Carnegie Mellon University

Michael Widom

Michael Widom

Professor, Physics




Ph.D., University of Chicago


Professor Widom's research focuses on theoretical modeling of novel materials in condensed matter and biological physics settings. Methods of statistical mechanics, quantum mechanics and computer simulation are used to investigate structure, stability and properties of these materials.

Metals in noncrystalline (nonperiodic) structures are a major focus of effort, including: Liquid metals, for example the liquid-liquid transition in supercooled silicon); Metallic glass es, which are multi-component alloys that freeze into a solid while maintaining a liquid-like structure; Quasicrystals, which are partially ordered and highly symmetric structures that are spatially quasiperiodic. These problems are addressed using first-principles total energy calculation coupled with statistical mechanics to model entire ensembles of probable structures.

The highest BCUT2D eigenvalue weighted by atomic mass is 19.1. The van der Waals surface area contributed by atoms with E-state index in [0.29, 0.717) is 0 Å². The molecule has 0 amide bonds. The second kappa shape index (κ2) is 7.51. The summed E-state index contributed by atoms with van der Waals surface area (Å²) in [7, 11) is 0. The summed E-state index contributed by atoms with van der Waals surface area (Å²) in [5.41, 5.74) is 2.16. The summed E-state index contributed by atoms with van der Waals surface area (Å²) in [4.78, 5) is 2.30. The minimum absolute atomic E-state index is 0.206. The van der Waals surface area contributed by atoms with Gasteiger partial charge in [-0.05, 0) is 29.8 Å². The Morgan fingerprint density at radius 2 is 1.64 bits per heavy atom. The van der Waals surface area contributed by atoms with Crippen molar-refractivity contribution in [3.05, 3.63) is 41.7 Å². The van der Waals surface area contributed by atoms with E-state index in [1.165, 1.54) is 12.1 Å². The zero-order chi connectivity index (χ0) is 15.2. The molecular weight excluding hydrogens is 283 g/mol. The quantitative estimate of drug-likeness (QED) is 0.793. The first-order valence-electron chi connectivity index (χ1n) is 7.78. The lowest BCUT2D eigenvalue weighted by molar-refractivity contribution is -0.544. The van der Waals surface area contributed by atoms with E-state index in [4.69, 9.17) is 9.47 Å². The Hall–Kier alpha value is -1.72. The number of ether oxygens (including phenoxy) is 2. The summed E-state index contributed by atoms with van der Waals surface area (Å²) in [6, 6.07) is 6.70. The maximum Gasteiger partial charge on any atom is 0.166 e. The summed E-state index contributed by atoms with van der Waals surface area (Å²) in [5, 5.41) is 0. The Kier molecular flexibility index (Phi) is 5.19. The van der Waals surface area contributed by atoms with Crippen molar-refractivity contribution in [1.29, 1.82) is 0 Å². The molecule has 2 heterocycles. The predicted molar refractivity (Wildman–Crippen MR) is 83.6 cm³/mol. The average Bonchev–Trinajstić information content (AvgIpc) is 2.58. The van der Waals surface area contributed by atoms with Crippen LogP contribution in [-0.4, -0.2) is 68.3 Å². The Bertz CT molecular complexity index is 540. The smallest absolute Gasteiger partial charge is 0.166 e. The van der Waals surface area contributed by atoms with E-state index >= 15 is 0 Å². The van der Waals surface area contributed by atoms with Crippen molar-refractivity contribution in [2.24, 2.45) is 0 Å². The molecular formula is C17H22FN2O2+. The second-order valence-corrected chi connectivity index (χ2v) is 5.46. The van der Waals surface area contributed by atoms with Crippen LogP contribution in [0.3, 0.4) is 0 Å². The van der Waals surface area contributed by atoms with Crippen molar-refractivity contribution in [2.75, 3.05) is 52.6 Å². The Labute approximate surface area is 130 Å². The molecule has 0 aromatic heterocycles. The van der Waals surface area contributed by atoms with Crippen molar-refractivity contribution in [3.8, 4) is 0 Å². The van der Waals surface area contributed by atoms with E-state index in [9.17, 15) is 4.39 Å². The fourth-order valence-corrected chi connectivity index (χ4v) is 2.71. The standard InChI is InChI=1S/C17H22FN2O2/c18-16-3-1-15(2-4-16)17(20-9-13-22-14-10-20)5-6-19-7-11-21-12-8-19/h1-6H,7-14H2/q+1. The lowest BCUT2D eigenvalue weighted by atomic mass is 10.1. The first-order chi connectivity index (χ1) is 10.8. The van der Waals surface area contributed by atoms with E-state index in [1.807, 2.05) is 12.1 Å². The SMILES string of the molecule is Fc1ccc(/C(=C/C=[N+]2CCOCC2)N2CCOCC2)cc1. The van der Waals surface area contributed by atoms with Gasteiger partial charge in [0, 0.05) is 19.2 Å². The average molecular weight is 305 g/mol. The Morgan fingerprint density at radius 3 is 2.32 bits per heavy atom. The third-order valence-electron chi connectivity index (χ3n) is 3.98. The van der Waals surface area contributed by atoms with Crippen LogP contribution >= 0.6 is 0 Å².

Biological physics is the second major focus, including two specific projects. Virus capsids are highly symmetric protein shells that protect the viral genome. Methods of continuum mechanics and symmetry analysis are applied to identify soft modes of deformation. The RNA molecule plays many roles at the heart of gene expression, some of which such as microRNAs and riboswitches have only recently been discovered. A characteristic feature of RNA is its highly convoluted secondary structure, which are analyzed from both thermodynamic and kinetic points of view.